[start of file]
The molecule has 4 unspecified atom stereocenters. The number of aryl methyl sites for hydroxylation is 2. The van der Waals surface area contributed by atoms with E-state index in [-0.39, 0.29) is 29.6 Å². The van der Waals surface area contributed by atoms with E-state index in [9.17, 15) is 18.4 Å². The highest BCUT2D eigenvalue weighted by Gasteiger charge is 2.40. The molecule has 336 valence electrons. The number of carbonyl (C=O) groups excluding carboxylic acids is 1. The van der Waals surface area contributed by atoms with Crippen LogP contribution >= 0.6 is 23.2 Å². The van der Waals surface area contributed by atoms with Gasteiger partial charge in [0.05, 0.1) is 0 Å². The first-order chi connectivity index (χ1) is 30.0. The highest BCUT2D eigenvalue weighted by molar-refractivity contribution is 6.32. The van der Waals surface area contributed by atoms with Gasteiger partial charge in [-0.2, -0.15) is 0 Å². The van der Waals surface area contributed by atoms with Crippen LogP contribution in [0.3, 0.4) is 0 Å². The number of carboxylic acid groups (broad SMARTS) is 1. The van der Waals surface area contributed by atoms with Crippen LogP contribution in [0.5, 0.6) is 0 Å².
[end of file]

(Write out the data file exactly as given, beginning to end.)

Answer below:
The molecule has 4 unspecified atom stereocenters. The number of aryl methyl sites for hydroxylation is 2. The van der Waals surface area contributed by atoms with E-state index in [-0.39, 0.29) is 29.6 Å². The van der Waals surface area contributed by atoms with E-state index in [9.17, 15) is 18.4 Å². The highest BCUT2D eigenvalue weighted by Gasteiger charge is 2.40. The molecule has 336 valence electrons. The number of carbonyl (C=O) groups excluding carboxylic acids is 1. The van der Waals surface area contributed by atoms with Crippen LogP contribution >= 0.6 is 23.2 Å². The van der Waals surface area contributed by atoms with Gasteiger partial charge in [0.05, 0.1) is 0 Å². The first-order chi connectivity index (χ1) is 30.0. The highest BCUT2D eigenvalue weighted by molar-refractivity contribution is 6.32. The van der Waals surface area contributed by atoms with Gasteiger partial charge in [-0.2, -0.15) is 0 Å². The van der Waals surface area contributed by atoms with Crippen LogP contribution in [0.3, 0.4) is 0 Å². The number of carboxylic acid groups (broad SMARTS) is 1. The van der Waals surface area contributed by atoms with Crippen LogP contribution in [0.5, 0.6) is 0 Å².